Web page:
Interest rates are lower than they've been in almost 50 years. So how do you get your money in the bank to grow?
Consumer Reports Money Adviser says there are checking accounts that pay much higher interest-higher than most savings accounts. Are they right for you?
Like many of us these days, Katrina Wright wishes she could bulk up her savings. But the interest rates on her checking account aren't doing much to make that happen.
Wright says, "I only get one percent interest rate, which is not very good. It is convenient to use the checking account, but I'm not going to make any money from it."
Consumer Reports Money Adviser looked at some community banks and credit unions that are paying much higher rates.
Greg Daugherty of Consumer Reports says, "Some of these checking accounts are paying four or even five percent yields. That's higher than many savings accounts or long-term CDs."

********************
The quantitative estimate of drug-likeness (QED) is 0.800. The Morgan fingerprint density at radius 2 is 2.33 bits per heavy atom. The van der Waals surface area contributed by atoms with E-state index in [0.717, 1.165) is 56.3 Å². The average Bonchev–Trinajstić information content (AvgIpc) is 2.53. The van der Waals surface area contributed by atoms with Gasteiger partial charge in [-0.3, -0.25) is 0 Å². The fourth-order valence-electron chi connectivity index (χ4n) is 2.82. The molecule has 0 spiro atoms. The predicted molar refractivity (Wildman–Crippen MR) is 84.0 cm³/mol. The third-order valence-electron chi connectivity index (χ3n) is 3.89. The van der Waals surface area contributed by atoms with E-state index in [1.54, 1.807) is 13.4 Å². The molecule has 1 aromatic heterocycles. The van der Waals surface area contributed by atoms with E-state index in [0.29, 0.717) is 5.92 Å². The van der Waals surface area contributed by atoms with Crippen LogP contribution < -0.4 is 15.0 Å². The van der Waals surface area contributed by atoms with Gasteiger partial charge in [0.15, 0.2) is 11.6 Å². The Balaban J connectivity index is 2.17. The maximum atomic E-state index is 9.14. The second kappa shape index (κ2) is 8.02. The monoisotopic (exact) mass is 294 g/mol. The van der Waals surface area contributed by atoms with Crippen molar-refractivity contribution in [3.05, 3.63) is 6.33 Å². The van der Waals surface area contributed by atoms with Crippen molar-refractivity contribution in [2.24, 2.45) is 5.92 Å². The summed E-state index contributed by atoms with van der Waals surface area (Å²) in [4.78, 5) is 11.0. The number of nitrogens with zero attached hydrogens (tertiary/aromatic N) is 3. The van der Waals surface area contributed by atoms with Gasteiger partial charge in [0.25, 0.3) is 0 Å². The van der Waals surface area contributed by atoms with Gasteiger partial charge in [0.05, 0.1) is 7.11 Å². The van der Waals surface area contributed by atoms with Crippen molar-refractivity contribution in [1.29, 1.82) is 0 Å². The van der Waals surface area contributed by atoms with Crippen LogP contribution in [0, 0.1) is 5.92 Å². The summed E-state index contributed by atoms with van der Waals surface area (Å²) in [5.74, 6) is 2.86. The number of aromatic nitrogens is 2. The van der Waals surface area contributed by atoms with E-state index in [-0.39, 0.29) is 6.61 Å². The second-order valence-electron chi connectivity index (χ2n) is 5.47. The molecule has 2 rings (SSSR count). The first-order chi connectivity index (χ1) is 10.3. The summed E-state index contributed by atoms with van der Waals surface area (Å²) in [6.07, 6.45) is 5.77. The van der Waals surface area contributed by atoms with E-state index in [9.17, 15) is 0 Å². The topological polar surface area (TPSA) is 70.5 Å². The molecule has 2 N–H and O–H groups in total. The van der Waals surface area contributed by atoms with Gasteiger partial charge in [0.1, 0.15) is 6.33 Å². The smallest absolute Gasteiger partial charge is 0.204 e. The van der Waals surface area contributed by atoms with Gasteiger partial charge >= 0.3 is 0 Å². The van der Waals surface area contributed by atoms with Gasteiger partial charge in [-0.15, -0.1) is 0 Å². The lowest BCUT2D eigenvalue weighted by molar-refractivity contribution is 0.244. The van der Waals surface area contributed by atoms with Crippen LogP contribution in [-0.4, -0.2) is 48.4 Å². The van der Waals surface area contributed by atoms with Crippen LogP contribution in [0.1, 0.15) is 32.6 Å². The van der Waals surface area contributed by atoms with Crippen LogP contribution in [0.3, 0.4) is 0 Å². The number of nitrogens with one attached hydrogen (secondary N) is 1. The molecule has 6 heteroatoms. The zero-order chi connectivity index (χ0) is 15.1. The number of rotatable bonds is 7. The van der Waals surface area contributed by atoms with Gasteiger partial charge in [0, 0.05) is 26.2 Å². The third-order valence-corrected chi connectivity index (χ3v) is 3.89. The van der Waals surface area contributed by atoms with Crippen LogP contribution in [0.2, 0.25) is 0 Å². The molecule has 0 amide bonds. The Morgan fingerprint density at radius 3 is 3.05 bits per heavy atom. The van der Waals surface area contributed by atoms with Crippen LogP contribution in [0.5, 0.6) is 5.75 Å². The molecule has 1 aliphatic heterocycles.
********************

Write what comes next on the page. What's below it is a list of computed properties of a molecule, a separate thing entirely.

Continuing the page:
Of course, like most great offers there are some catches...
Daugherty says, "The rates plummet if you don't meet the bank's monthly requirements. Some drop to as low as .04 percent."
To get the high interest rate on your checking account, requirements can include-making 10 to 15 debit-card purchases a month, paying some of your bills online, and receiving online statements. There are also balance limits.
Daugherty says, "Some of the accounts we looked at had balance limits of $25,000. Once you exceed that amount, the annual rates go down to around one percent."
Consumer Reports says those high-interest rates may be worth the restrictions. But they're not for everyone.
Wright says, "I can't be sitting here counting, oh I need one more transaction to get a high interest rate. People just don't have time."
But if you can play by the rules, your money will grow a lot faster.
Consumer Reports says you can find a list of banks offering high-interest checking accounts and read all the requirements at two websites-kasasa.com and checkingfinder.com.
All the banks listed on the sites carry federal deposit insurance.